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Hong Yee Low, Biomimetic Surface Functionalities via Nanoimprint Technology

Date: Mon 8 Dec 2014, 13:00 - 14:00

Location: SEMS Seminar Room

Biomimetic Surface Functionalities via Nanoimprint Technology

Hong Yee Low
Engineering Product Development
Singapore University of Technology and Design
20, Dover Drive, 138682, Singapore
Institute of Materials Research and Engineering
Agency of Science, Research and Technology
3, Research Link, Singapore 117602

Many biological species in nature are endowed with unique surfaces that provide them with survival ability. For example, the beautiful rose petal has a strong water adhesive surface so that dewdrops are captured and serve to magnify its beauty; this unique characteristic helps the flower to attract insects for pollination purpose. Moth has anti-reflective eyes that help them to avoid being detected by predators at night; moth eyes are covered with many small lenses to gives it the anti-reflective function. There are many such examples. To learn from the biological species is to be able to copy or synthetically mimic the surfaces onto engineering materials. Mimicking the surfaces and the corresponding functionalities onto engineering materials provides a non-chemical approach to new material properties. Many of the unique characteristics of biological species are attributed to the sophisticated surface morphology on the surfaces of leaves, petals, insect legs and wings. These surface morphologies often consists of both micrometer and nanometer textures arranged hierarchically.

Nanoimprinting process has similar working principle as traditional polymer embossing process, but with the precision to emboss nanoscale surface topography. Using nanoimprinting technique, we have fabricated a variety of biomimetic surfaces and the corresponding properties on polymers. For example, lotus-leaf and rice-leaf mimetic superhydrophobic surfaces, butterfly wing mimetic structural color effect and gecko-foot mimetic dry-adhesive property were achieved on nanoimprinted polymer films. It is also worthwhile to note that a more important lesson provided by natural surfaces goes beyond mimicking their structure, and into the realm of design. Taking the design cues from nature, we achieved tunability of surface properties using a combination of explicit geometrical design and careful selection of the intrinsic properties of the material.

In contrast to traditional surface modifications (e.g. chemical grafting, coating, etching or plasma treatments), using surface topography to impart new functionalities makes it possible to alter, enhance, or improve product function without changing the chemical nature of the materials. For applications in biomedical technologies, each time a new chemical method is introduced, a lengthy regulatory approval is needed before the new product can be used. As a result, the development of new products can be costly and time-consuming. We have further demonstrated the gecko-foot mimetic dry-adhesive as a glue-less adhesive patch for surgical use and the potential for scaling up the biomimetic films through roll-to-roll nanoimprinting process development.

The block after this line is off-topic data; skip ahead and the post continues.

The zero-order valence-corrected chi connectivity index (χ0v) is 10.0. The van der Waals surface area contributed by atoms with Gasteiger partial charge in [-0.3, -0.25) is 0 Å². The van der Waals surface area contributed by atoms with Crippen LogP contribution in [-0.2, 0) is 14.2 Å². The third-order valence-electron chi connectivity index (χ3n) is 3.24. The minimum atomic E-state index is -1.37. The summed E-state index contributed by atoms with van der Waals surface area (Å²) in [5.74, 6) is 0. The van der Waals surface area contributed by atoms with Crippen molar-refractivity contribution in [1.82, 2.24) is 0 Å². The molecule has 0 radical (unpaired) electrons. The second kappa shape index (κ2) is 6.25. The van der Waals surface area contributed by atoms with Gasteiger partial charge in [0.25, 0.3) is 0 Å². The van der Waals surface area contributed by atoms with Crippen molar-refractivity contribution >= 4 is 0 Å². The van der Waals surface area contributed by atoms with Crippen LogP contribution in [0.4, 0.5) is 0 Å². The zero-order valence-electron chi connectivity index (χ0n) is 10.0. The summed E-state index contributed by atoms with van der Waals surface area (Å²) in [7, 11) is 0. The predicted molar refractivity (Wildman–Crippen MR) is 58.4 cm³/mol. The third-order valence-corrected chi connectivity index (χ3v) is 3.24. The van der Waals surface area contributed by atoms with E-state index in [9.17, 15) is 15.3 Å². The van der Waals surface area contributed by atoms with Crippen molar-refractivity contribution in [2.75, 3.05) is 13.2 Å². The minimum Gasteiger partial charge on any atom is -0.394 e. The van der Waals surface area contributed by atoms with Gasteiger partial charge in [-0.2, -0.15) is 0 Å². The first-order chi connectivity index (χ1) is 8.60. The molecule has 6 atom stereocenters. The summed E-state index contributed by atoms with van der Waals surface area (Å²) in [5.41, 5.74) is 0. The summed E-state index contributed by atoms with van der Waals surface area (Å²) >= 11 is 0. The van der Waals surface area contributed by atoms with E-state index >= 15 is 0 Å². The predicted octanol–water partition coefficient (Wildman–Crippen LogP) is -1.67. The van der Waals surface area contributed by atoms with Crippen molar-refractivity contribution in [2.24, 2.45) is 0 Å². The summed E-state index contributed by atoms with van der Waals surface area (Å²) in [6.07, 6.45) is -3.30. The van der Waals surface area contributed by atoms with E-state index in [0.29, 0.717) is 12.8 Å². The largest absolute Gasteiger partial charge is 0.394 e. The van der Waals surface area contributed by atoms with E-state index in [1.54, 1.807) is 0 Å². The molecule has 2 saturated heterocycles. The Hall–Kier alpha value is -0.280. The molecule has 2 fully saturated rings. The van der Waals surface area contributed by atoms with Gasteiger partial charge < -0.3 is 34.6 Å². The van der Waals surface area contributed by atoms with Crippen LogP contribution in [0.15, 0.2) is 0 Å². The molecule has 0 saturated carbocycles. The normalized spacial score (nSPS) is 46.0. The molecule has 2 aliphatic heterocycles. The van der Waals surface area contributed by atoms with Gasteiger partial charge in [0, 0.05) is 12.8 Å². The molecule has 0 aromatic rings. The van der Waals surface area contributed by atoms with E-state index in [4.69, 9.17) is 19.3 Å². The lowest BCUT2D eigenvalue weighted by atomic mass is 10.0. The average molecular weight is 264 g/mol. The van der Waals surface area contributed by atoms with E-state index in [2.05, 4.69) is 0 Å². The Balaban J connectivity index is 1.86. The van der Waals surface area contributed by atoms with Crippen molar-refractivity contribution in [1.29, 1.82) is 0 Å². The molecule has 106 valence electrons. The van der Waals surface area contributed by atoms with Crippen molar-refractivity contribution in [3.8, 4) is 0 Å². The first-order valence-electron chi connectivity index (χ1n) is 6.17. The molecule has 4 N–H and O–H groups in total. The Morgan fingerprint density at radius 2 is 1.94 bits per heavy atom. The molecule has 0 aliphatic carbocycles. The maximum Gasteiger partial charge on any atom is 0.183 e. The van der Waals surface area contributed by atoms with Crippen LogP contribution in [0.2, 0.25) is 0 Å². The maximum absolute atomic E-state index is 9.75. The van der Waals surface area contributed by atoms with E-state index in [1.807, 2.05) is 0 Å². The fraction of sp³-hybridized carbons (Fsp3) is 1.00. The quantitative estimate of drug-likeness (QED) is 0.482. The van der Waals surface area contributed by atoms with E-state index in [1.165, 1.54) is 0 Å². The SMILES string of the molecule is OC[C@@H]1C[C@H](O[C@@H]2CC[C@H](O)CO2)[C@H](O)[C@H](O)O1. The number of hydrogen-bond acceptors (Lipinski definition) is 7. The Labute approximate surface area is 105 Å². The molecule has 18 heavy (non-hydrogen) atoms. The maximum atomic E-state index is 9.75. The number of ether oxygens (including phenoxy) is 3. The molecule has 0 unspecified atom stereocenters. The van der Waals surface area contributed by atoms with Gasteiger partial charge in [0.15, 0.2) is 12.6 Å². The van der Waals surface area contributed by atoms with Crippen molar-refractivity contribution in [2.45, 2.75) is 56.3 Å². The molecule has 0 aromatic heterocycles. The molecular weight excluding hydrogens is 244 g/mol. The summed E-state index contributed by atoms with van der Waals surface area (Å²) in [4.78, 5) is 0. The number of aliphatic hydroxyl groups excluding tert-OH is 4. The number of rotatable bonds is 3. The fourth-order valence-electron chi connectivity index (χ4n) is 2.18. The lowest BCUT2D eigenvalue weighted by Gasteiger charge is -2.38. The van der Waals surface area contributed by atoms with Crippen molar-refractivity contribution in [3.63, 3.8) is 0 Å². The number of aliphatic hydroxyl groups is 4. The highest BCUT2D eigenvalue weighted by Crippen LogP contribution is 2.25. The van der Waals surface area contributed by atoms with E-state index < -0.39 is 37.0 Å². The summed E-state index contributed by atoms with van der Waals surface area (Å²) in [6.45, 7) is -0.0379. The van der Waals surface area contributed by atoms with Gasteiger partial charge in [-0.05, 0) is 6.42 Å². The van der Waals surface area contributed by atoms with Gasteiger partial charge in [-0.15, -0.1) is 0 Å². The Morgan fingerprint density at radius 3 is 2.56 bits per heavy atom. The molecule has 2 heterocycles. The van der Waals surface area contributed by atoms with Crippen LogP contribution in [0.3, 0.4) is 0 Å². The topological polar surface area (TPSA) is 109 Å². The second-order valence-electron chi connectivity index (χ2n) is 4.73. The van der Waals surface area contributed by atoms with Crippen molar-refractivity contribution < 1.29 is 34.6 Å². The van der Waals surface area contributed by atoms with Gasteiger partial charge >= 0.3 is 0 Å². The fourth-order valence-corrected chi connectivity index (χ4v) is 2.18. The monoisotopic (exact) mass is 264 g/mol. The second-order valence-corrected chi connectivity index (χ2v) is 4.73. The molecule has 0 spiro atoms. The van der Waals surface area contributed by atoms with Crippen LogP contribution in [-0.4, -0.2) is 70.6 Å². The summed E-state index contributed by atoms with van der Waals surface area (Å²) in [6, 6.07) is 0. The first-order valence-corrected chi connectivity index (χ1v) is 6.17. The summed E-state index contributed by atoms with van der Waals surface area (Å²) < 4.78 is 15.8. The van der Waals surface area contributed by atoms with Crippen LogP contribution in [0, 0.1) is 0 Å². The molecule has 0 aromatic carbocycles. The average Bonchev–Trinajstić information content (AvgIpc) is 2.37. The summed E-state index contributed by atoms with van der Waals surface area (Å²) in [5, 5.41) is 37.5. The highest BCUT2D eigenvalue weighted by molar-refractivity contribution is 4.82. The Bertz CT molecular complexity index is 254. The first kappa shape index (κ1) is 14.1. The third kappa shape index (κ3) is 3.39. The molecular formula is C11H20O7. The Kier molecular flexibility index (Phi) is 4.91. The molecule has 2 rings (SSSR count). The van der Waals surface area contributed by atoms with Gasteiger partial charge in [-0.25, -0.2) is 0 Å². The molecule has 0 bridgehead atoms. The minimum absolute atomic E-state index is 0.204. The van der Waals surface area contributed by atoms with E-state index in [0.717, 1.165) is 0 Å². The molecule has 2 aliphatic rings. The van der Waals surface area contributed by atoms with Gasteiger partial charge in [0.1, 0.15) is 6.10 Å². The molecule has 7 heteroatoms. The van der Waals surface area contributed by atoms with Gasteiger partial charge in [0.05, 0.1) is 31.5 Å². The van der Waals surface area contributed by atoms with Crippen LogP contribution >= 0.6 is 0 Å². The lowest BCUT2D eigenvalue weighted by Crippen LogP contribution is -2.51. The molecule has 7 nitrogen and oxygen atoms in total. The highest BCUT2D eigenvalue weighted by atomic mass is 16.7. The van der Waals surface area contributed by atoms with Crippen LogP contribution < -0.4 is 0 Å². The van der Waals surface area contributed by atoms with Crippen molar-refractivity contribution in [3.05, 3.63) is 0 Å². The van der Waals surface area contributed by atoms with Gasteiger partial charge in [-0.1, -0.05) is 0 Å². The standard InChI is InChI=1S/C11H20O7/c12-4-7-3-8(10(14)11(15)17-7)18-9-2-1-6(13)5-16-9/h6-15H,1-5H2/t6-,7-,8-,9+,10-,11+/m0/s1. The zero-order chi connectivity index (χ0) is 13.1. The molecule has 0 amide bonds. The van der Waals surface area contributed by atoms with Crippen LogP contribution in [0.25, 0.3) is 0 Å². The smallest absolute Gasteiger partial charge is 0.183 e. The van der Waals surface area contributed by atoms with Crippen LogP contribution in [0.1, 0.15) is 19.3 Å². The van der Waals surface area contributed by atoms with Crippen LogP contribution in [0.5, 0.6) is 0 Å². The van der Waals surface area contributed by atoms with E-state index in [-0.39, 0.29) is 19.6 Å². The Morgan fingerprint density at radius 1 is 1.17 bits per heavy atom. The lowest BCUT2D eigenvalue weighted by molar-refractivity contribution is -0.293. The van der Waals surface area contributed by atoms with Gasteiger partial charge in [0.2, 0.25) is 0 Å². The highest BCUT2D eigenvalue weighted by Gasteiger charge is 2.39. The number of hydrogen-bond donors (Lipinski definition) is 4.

Brief CV:
Hong Yee Low received her PhD from Case Western Reserve University in 1998, in the area of polymer science and engineering. She spent about 2 years in Motorola Semiconductor Sector working on the projects related to packaging of semiconductor chips. She then joined the Institute of Materials Research and Engineering (IMRE) in late 2000. In her 13 years at IMRE, she held various responsibilities including the principle investigator for nanoimprinting research, program manager for the Industrial Consortium on Nanoimprint Technology (ICON), the group head for the Patterning and Fabrication Group and the director for research and innovation. In the topic of nanoimprinting, she has co-authored more than 60 journal publications and more than 20 patents (granted and pending).

She collaborates actively with academia and industries. Some of her past and present collaborators are Prof. Gleb Sukhorukov (Queen Mary College of London), Prof. Evelyn Yim (National University of Singapore) and Prof. Kian Ping Loh (National University of Singapore), Sumitomo Chemicals (Japan) and Johnson & Johnson Medical and Diagnostic (USA). Through a collaboration with Dr. Frank Chan at the Temasek Polytechnic (Singapore), a technology for 3-D display achieved via nanoimprinting was spun-off by Nanovue Pte. Ltd. (Singapore).

In 2013, she joined the Singapore University of Technology and Design (SUTD), a university co-established with Massachusetts Institute of Technology (MIT) in 2010.

Contact:Gleb Sukhorukov
Email:g.sukhorukov@qmul.ac.uk

Updated by: Jonathon Hills